The DE&I battle can be partially conquered by the evolution of tech innovation
 
Achieving the balance of representation has been an ongoing dilemma in the creative industry for as long as it's existed. Shye, an independent producer artist (she's been featured on a billboard in Times Square, has performed at the likes of Baybeats & SXSW and recently opened for Daniel Caesar) noted how male-dominated the music industry is, regardless of region. Be it a soundtrack to a film, an ad or an album, she spoke of the limitations and the long road ahead to achieving equivalent respect for women in the production industry. She attributes the evolution of social media as a key way she's been able to expand out and harness control of her creative career, and create a safe space not just for her listeners, but also other creatives looking to do the same. As technology evolves, it also brings with it the democratisation of taking back the routes of self-expression, sharing creative work and achieiving equilibrium when it comes to what kinds of creative voices are heard.
 
Singapore's creativity journey has only just begun
 
Mae Tan (fashion influencer, media personality and creative brand consultant at Surrender) spoke of her own personal journey at attempting to carve out a space for creative elevation in Singapore, marking that the country is only 58 years old and still very much building its creative voice and culture on a global scale. As a consultant who regularly advises clients on campaigns, she noted the particular challenge of talent retention in Singapore, with previous generations leaving to pursue wider pastures outside of the nation, due to a perception of a lack of creative space existing for them in the Lion City. Her advice to agencies is to open up their ideas to harness more localised perspectives, and support young creatives who don't always fall into their ideal buckets of budget, notoriety or followership.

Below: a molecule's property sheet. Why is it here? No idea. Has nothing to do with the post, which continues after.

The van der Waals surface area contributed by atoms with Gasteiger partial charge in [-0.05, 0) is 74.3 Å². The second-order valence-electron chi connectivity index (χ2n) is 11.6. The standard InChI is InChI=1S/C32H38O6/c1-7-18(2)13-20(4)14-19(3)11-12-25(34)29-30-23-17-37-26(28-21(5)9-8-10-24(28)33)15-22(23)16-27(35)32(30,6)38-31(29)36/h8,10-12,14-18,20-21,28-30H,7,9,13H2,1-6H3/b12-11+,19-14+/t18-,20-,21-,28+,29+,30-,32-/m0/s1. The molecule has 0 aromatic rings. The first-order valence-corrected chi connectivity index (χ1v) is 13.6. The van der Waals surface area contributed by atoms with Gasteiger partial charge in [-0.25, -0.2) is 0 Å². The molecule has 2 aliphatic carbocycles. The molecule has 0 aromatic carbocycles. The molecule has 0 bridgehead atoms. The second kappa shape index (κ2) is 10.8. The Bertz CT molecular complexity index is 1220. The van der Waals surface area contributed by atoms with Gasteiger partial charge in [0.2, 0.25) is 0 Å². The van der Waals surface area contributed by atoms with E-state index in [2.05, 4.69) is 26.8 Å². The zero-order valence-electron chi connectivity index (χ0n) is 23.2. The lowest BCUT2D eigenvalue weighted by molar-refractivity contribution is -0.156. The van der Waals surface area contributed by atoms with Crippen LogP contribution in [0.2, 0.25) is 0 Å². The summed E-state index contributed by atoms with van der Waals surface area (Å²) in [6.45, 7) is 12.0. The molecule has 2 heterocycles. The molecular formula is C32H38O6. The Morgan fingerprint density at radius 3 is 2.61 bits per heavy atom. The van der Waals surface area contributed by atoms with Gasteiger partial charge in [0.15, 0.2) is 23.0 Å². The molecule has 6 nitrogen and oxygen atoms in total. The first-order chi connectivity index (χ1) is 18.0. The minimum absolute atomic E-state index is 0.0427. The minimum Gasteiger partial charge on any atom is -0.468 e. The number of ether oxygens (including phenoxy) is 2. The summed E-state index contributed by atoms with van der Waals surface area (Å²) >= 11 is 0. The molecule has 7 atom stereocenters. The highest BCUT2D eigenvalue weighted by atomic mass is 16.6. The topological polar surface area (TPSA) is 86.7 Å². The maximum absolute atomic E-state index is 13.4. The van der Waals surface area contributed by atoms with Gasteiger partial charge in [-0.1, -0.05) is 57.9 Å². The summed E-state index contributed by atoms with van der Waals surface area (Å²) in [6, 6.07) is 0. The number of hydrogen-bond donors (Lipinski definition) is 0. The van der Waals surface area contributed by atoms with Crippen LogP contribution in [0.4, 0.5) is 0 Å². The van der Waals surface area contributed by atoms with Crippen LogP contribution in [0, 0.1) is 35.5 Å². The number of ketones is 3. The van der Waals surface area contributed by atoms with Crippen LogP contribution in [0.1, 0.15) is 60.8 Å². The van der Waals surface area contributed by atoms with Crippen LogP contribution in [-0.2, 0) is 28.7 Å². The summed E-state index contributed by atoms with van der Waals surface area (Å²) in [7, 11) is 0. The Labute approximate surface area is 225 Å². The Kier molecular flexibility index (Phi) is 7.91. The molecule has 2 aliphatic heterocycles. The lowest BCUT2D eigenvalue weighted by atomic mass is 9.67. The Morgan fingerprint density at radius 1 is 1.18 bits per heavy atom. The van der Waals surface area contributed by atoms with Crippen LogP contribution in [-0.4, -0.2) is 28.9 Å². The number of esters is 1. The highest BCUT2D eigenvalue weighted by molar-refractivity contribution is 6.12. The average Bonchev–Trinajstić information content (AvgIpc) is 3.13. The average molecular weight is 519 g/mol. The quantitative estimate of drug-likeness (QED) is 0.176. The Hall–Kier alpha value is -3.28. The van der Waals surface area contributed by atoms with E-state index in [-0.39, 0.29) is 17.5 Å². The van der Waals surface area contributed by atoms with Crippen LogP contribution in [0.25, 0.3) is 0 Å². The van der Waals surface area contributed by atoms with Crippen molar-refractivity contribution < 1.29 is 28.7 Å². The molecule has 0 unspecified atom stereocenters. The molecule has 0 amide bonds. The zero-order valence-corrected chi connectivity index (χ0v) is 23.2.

Creative influencers on how tech has democratised the landscape in Singapore and beyond.
 
Sustainability is no longer a nice-to-have, it's embedded at the core of future creativity
 
The symbiotic relationship between good creative and sustainable creative is fast becoming undeniable. This was no more evident in the keynote address given by Dr. Amanda Parkes, a Stanford-educated fashion scientist with over 15 years of experience. As chief innovation officer of Pangaia, a material science company and fashion brand building a sustainable future in fashion and lifestyle products, she shared the onus on brands to embrace environmental awareness at the core of their business—from supply chain to store. From growing bacteria in a lab to utilising the DNA of plants and bee pollen to construct the likes of hoodies and bags, and repurposing charcaol and carbon to produce sunglasses, it's no longer about choosing between creativity and sustainability. Out-of-the-box thinking is pushing designers, creatives, artists and others in the industry to re-imagine traditional product lines and operate with the motto that what's good for the planet is now good for business.
 
Pangaia's Dr. Amanda Parkes on why sustainability is at the heart of future creative.

 

Source:
Campaign Asia